Voters on the island of Penghu will go to the polls on Saturday in a referendum crucial to the future of casino gaming in Taiwan.
Under the Offshore Islands Development Act, Taiwan’s offshore islands can create tourist areas that include casino zones if the island’s residents approve by a simple majority vote in a county-wide referendum.
To date only Matsu has approved casinos in a referendum. A prior poll on Penghu in 2009 failed, due mainly to pressure from anti-gaming groups, an anti-gaming “get out the vote” campaign and the absence of draft casino gaming legislation which would have addressed the concerns raised by the anti-gaming groups.
The latest referendum, which has previously enjoyed some support from the Democratic Progressive Party (DPP) government in Penghu, is opposed by the usual anti-gaming forces, including DPP headquarters in Taipei. While the numerical result of the Penghu referendum is uncertain – with most observers saying it is too close to call, even a week ahead of the vote – the potential implications for the future of casino gaming in Taiwan are pretty clear.
If the referendum fails, it is unlikely that Taiwan’s Legislative Yuan (LY) will pass the Tourism Casino Administration Act, the casino gaming regulatory act which has been pending in the LY since 2013. The LY was unwilling to pass the legislation in the wake of the successful casino gaming referendum in Matsu in 2012, when both the Executive Yuan (EY) and the LY were dominated by the Kuomintang (KMT), a party which has historically been favorably disposed to the development of casino gaming in Taiwan’s offshore islands.
Given the DPP’s statements opposing the 2016 referendum, it is even more unlikely that a DPP-dominated EY and LY would pass the Act if Matsu remained the only offshore island to hold a successful gaming referendum.
If this latest referendum passes, then the DPP national government will have to determine whether or not it chooses to support the will of the people, as decided by referendum, in a DPP-governed county. While there is no certainty that this factor alone would motivate the DPP government to pass the Act, the government would have to make its intentions on the issue clear, since two of the three largest offshore islands will have passed casino gaming referenda. In other words, while the LY was not willing to pass the Act for the sake of Matsu alone, the LY might be more inclined to pass the Act if a majority of the eligible offshore islands have held successful referenda.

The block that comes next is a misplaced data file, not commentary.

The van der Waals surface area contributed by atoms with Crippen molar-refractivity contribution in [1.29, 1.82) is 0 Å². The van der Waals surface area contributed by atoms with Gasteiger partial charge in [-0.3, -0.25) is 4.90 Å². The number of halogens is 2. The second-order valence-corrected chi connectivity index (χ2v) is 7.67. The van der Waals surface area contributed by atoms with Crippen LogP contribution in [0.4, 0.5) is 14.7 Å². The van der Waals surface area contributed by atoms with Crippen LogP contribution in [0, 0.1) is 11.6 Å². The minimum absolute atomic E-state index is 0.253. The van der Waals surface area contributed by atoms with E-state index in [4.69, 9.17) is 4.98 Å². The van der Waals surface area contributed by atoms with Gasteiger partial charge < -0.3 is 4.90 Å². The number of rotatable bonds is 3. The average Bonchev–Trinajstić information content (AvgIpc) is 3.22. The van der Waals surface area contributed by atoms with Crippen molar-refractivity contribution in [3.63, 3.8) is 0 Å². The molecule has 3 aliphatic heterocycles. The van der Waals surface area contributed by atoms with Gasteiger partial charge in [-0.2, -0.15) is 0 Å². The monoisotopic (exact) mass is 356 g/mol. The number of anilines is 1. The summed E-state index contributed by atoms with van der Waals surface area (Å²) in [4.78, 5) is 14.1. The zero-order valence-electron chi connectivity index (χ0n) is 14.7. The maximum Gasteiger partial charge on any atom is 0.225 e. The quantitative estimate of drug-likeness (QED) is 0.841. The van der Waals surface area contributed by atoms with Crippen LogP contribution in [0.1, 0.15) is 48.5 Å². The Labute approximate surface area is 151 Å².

It is not enough, however, merely to pass the Act; it must pass in a form which would encourage reputable foreign casino operators to bid on licenses. Unfortunately, this is not a certainty, as the DPP has previously proposed amendments to the Act which would likely make the Act, and the regulatory regime established under the Act, unpalatable to many potential foreign investors.
Among those are amendments which would: a) shorten the license term from 30 years to 15 years; b) impose a minimum NT$60 billion (approximately US$2 billion) capital requirement on licensees; c) impose taxation in the amount of up to 62 percent of gross gaming revenue, on top of a 17 percent tax on net income; and d) impose a limit of two licenses per island. If these proposed amendments are incorporated into the draft Act, it is unlikely that Taiwan’s casino zones will be attractive to many potential foreign investors, notwithstanding a successful Penghu referendum.
So, even though the numerical results of the Penghu referendum will not be known for a few days, the ultimate result of the referendum is likely to be a clear roadmap for whether or not casino gaming will be permitted on Taiwan’s offshore islands under the current government. Further, in the event that Penghu passes its referendum, and a policy decision is made to pass the Act, it will be up to foreign casino gaming operators to determine whether or not Penghu is a venue of interest and, if so, whether or not the final version of the Act as passed will create an acceptable operating environment. At the moment, though, the initial decision rests with the people of Penghu.
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